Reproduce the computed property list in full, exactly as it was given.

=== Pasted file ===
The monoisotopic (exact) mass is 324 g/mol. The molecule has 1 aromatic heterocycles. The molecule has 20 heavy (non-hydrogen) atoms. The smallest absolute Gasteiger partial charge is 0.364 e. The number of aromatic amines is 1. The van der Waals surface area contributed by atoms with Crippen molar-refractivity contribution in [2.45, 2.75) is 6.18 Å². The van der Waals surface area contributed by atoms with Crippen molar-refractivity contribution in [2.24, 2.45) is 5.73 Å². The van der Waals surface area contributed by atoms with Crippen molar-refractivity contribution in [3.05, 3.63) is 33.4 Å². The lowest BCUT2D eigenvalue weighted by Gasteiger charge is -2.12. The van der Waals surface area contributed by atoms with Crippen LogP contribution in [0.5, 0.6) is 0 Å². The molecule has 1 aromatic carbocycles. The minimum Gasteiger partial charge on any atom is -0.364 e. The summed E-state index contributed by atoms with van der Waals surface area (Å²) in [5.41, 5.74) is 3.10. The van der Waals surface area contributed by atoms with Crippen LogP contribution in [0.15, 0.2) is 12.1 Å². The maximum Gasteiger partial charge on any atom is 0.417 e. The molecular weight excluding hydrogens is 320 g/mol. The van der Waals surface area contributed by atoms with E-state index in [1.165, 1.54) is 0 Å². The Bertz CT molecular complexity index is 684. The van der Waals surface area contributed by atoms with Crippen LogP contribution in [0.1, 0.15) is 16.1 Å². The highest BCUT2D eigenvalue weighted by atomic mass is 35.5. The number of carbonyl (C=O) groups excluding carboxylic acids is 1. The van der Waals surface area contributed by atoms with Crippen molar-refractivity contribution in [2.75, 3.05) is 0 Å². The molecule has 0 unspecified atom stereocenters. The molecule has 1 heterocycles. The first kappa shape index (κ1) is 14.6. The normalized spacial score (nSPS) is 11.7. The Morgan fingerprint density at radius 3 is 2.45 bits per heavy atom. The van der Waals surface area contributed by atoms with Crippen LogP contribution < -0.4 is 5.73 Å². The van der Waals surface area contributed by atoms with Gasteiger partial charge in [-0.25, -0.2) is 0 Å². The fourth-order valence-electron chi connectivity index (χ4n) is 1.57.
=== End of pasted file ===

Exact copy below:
The monoisotopic (exact) mass is 324 g/mol. The molecule has 1 aromatic heterocycles. The molecule has 20 heavy (non-hydrogen) atoms. The smallest absolute Gasteiger partial charge is 0.364 e. The number of aromatic amines is 1. The van der Waals surface area contributed by atoms with Crippen molar-refractivity contribution in [2.45, 2.75) is 6.18 Å². The van der Waals surface area contributed by atoms with Crippen molar-refractivity contribution in [2.24, 2.45) is 5.73 Å². The van der Waals surface area contributed by atoms with Crippen molar-refractivity contribution in [3.05, 3.63) is 33.4 Å². The lowest BCUT2D eigenvalue weighted by Gasteiger charge is -2.12. The van der Waals surface area contributed by atoms with Crippen LogP contribution in [0.5, 0.6) is 0 Å². The molecule has 1 aromatic carbocycles. The minimum Gasteiger partial charge on any atom is -0.364 e. The summed E-state index contributed by atoms with van der Waals surface area (Å²) in [5.41, 5.74) is 3.10. The van der Waals surface area contributed by atoms with Crippen LogP contribution in [0.15, 0.2) is 12.1 Å². The maximum Gasteiger partial charge on any atom is 0.417 e. The molecular weight excluding hydrogens is 320 g/mol. The van der Waals surface area contributed by atoms with E-state index in [1.165, 1.54) is 0 Å². The Bertz CT molecular complexity index is 684. The van der Waals surface area contributed by atoms with Crippen LogP contribution in [0.1, 0.15) is 16.1 Å². The highest BCUT2D eigenvalue weighted by atomic mass is 35.5. The number of carbonyl (C=O) groups excluding carboxylic acids is 1. The van der Waals surface area contributed by atoms with Crippen molar-refractivity contribution in [2.75, 3.05) is 0 Å². The molecule has 0 unspecified atom stereocenters. The molecule has 1 heterocycles. The first kappa shape index (κ1) is 14.6. The normalized spacial score (nSPS) is 11.7. The Morgan fingerprint density at radius 3 is 2.45 bits per heavy atom. The van der Waals surface area contributed by atoms with Crippen LogP contribution < -0.4 is 5.73 Å². The van der Waals surface area contributed by atoms with Gasteiger partial charge in [-0.25, -0.2) is 0 Å². The fourth-order valence-electron chi connectivity index (χ4n) is 1.57.